Ultrashort light pulses are a valuable achievement. They make it possible to observe chemical reactions, opening up the field of femtochemistry. Other current and/or future applications include high capacity telecommunications systems, photonic switching devices, optical coherence tomography, and high precision surgical cutting. The damage to surrounding tissues during surgery is greatly reduced as the pulse duration decreases. Of course, this is by far not the only reason why scientists are keen to reduce the pulse duration further and further. Light pulses with the shortest possible duration offer a wealth of benefits both for fundamental research and for technical applications.
Since the invention of the laser and the discovery of mode locking, there has been a constant effort directed at the generation of ever-shorter light pulses, in a quest to approach (and overcome) the limit set by the period of the optical carrier wave. “The two key ingredients for a short light pulse are broad bandwidth, dictated by the Fourier theorem, and accurate control of the dispersion, i.e. of the relative arrival time of the different frequency components, so as to achieve transform-limited pulse widths”, explains Cristian Manzoni. The transform limit is the lower limit for the pulse duration possible for a given optical spectrum of a pulse. The generation of sub-optical-cycle, carrier-envelope phase-stable light pulses is one of the frontiers of ultrafast optics.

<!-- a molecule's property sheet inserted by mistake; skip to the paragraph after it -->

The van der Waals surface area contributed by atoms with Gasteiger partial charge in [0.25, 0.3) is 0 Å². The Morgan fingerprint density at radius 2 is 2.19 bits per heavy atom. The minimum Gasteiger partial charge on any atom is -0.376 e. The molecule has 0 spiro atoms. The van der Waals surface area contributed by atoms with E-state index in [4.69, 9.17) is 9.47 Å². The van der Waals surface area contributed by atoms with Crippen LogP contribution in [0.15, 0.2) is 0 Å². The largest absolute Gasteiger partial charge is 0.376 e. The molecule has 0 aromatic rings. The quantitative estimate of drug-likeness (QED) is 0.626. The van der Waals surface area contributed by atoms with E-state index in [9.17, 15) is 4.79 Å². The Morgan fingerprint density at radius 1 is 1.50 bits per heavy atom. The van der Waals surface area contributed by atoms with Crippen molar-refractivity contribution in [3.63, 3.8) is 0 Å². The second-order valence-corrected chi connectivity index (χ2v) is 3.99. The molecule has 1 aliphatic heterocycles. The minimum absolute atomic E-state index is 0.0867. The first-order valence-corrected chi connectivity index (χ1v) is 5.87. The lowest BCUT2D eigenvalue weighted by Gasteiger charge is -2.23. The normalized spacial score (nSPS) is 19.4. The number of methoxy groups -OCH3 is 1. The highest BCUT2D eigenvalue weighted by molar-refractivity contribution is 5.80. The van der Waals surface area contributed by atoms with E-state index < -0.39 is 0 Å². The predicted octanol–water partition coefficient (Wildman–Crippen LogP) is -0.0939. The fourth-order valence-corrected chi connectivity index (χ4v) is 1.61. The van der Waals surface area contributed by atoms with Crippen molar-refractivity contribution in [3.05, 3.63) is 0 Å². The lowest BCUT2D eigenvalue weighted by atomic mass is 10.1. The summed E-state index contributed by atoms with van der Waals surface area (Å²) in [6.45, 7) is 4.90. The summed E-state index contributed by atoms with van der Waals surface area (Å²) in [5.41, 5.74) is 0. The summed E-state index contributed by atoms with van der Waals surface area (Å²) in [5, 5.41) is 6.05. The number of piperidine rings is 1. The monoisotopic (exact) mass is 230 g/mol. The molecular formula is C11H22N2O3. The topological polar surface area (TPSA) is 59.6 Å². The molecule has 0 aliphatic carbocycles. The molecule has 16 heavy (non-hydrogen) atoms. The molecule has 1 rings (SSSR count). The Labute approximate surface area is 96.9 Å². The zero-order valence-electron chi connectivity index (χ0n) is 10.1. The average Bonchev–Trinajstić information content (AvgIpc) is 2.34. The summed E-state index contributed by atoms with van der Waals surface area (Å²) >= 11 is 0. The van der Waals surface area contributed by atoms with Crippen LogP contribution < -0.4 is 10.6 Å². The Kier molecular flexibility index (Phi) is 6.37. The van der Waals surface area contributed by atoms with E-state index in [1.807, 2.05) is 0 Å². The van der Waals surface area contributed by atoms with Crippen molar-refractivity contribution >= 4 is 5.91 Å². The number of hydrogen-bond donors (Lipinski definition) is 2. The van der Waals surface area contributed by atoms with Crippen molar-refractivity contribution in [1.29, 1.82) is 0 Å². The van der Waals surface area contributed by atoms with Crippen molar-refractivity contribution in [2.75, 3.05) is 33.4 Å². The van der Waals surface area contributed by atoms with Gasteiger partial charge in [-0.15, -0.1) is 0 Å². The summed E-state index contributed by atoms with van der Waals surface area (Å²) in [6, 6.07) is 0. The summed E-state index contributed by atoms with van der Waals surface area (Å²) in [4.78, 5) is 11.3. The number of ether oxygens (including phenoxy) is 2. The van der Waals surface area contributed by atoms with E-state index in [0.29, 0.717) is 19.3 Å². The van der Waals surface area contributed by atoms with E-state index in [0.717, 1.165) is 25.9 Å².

Sub-cycle pulse generation needs bandwidths substantially exceeding one octave and accurate control of the spectral phase. These requirements are very challenging to satisfy with a single laser beam. One promising strategy for shortening the duration of light pulses is coherent combination, or synthesis, of longer pulses from separate sources. Says Manzoni: “Intense research activity is currently devoted to the coherent synthesis of pulses generated by separate sources.”
In their review article, Manzoni and his co-authors from Politecnico di Milano, Elektronen-Synchrotron DESY and Hamburg Center for Ultrafast Imaging, Cornell University, Columbia University, and MIT discuss the conceptual schemes and experimental tools that can be employed for the generation, amplification, control, and combination of separate light pulses. They give an overview on main conceptual approaches to waveform synthesis and discuss the experimental tools required for coherent synthesis, giving details of various techniques for the control of pulse relative delay and carrier-envelope phase, and the tailoring of their spectral phase.
The main techniques for the spectrotemporal characterization of the synthesized fields are also described. In addition, recent implementations of coherent waveform synthesis are presented: from the first demonstration of a single-cycle optical pulse by the addition of two pulse trains derived from a fiber laser, to the coherent combination of the outputs from optical parametric chirped-pulse amplifiers (OPCPAs).
The authors are convinced that sub-cycle waveform synthesizers working at optical frequencies will be able to overcome the traditional bandwidth limitations of ultrafast amplifiers. In addition, optical parametric amplifier (OPA)- and OPCPA-based synthesizers will in the future overcome energy and average power bottlenecks.